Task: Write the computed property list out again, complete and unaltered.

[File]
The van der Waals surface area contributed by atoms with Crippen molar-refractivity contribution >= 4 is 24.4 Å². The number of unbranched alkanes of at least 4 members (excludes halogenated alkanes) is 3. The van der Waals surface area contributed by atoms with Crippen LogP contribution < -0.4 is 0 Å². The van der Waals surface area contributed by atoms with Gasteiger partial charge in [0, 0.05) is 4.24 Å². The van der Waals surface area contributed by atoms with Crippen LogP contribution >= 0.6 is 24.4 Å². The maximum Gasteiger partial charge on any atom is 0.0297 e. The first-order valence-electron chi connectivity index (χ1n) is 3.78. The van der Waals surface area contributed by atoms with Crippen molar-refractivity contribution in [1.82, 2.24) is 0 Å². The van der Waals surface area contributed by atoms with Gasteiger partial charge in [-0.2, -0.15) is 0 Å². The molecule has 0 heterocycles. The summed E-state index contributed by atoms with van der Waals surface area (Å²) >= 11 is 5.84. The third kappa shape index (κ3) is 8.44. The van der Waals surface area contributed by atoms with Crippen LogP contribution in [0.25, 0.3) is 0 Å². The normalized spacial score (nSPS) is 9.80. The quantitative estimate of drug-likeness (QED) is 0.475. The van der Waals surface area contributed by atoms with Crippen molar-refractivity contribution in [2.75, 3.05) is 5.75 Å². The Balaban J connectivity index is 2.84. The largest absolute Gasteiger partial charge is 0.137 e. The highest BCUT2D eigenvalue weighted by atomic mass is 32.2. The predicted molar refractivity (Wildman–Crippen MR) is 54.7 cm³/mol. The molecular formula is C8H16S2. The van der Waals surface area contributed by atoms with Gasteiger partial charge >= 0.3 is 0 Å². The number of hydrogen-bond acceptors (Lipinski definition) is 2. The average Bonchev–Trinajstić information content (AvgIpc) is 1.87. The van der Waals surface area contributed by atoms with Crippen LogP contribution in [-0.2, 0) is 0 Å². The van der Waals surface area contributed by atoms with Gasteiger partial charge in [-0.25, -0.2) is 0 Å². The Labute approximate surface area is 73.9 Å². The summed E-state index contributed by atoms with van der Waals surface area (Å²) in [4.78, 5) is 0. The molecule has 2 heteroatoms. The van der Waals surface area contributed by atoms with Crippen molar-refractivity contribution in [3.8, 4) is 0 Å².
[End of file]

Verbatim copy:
The van der Waals surface area contributed by atoms with Crippen molar-refractivity contribution >= 4 is 24.4 Å². The number of unbranched alkanes of at least 4 members (excludes halogenated alkanes) is 3. The van der Waals surface area contributed by atoms with Crippen LogP contribution < -0.4 is 0 Å². The van der Waals surface area contributed by atoms with Gasteiger partial charge in [0, 0.05) is 4.24 Å². The van der Waals surface area contributed by atoms with Crippen LogP contribution >= 0.6 is 24.4 Å². The maximum Gasteiger partial charge on any atom is 0.0297 e. The first-order valence-electron chi connectivity index (χ1n) is 3.78. The van der Waals surface area contributed by atoms with Crippen molar-refractivity contribution in [1.82, 2.24) is 0 Å². The van der Waals surface area contributed by atoms with Gasteiger partial charge in [-0.2, -0.15) is 0 Å². The molecule has 0 heterocycles. The summed E-state index contributed by atoms with van der Waals surface area (Å²) >= 11 is 5.84. The third kappa shape index (κ3) is 8.44. The van der Waals surface area contributed by atoms with Crippen LogP contribution in [0.25, 0.3) is 0 Å². The normalized spacial score (nSPS) is 9.80. The quantitative estimate of drug-likeness (QED) is 0.475. The van der Waals surface area contributed by atoms with Crippen molar-refractivity contribution in [2.75, 3.05) is 5.75 Å². The Balaban J connectivity index is 2.84. The largest absolute Gasteiger partial charge is 0.137 e. The highest BCUT2D eigenvalue weighted by atomic mass is 32.2. The predicted molar refractivity (Wildman–Crippen MR) is 54.7 cm³/mol. The molecular formula is C8H16S2. The van der Waals surface area contributed by atoms with Gasteiger partial charge >= 0.3 is 0 Å². The number of hydrogen-bond acceptors (Lipinski definition) is 2. The average Bonchev–Trinajstić information content (AvgIpc) is 1.87. The van der Waals surface area contributed by atoms with Crippen LogP contribution in [-0.2, 0) is 0 Å². The van der Waals surface area contributed by atoms with Gasteiger partial charge in [-0.25, -0.2) is 0 Å². The Labute approximate surface area is 73.9 Å². The summed E-state index contributed by atoms with van der Waals surface area (Å²) in [4.78, 5) is 0. The molecule has 2 heteroatoms. The van der Waals surface area contributed by atoms with Crippen molar-refractivity contribution in [3.8, 4) is 0 Å².